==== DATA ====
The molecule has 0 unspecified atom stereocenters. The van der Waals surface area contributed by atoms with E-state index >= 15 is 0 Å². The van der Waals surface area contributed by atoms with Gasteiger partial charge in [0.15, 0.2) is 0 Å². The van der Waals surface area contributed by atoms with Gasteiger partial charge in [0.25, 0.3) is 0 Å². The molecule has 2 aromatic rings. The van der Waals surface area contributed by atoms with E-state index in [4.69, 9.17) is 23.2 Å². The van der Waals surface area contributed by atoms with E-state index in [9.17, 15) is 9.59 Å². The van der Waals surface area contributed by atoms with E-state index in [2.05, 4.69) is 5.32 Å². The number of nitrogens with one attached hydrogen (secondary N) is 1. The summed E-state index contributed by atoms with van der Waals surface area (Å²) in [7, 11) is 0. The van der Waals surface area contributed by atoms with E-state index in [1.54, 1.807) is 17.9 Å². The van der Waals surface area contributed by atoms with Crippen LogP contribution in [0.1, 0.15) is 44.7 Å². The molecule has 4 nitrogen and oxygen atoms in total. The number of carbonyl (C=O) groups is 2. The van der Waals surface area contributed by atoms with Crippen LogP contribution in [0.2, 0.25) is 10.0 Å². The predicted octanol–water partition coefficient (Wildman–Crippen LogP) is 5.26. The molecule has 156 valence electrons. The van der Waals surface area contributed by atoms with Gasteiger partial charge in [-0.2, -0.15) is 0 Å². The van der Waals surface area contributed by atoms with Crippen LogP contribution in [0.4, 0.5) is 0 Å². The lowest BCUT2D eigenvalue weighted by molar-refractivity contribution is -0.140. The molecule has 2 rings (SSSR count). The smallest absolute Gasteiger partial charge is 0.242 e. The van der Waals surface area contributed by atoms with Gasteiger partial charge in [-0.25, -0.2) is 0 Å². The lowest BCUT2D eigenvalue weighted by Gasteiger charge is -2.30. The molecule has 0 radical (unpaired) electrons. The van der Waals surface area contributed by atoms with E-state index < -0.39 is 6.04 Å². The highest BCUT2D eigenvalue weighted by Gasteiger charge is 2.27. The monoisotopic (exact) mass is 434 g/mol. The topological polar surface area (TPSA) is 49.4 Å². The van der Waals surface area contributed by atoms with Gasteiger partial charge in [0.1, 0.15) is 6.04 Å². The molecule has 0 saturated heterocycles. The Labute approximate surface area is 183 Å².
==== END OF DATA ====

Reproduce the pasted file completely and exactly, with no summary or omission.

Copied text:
The molecule has 0 unspecified atom stereocenters. The van der Waals surface area contributed by atoms with E-state index >= 15 is 0 Å². The van der Waals surface area contributed by atoms with Gasteiger partial charge in [0.15, 0.2) is 0 Å². The van der Waals surface area contributed by atoms with Gasteiger partial charge in [0.25, 0.3) is 0 Å². The molecule has 2 aromatic rings. The van der Waals surface area contributed by atoms with E-state index in [4.69, 9.17) is 23.2 Å². The van der Waals surface area contributed by atoms with E-state index in [9.17, 15) is 9.59 Å². The van der Waals surface area contributed by atoms with E-state index in [2.05, 4.69) is 5.32 Å². The number of nitrogens with one attached hydrogen (secondary N) is 1. The summed E-state index contributed by atoms with van der Waals surface area (Å²) in [7, 11) is 0. The van der Waals surface area contributed by atoms with E-state index in [1.54, 1.807) is 17.9 Å². The van der Waals surface area contributed by atoms with Crippen LogP contribution in [0.1, 0.15) is 44.7 Å². The molecule has 4 nitrogen and oxygen atoms in total. The number of carbonyl (C=O) groups is 2. The van der Waals surface area contributed by atoms with Crippen LogP contribution in [0.2, 0.25) is 10.0 Å². The predicted octanol–water partition coefficient (Wildman–Crippen LogP) is 5.26. The molecule has 156 valence electrons. The van der Waals surface area contributed by atoms with Gasteiger partial charge in [-0.2, -0.15) is 0 Å². The van der Waals surface area contributed by atoms with Crippen LogP contribution in [0.4, 0.5) is 0 Å². The lowest BCUT2D eigenvalue weighted by molar-refractivity contribution is -0.140. The molecule has 2 rings (SSSR count). The smallest absolute Gasteiger partial charge is 0.242 e. The van der Waals surface area contributed by atoms with Gasteiger partial charge in [-0.25, -0.2) is 0 Å². The lowest BCUT2D eigenvalue weighted by Gasteiger charge is -2.30. The molecule has 0 radical (unpaired) electrons. The van der Waals surface area contributed by atoms with E-state index < -0.39 is 6.04 Å². The highest BCUT2D eigenvalue weighted by Gasteiger charge is 2.27. The monoisotopic (exact) mass is 434 g/mol. The topological polar surface area (TPSA) is 49.4 Å². The van der Waals surface area contributed by atoms with Gasteiger partial charge in [0.1, 0.15) is 6.04 Å². The molecule has 0 saturated heterocycles. The Labute approximate surface area is 183 Å².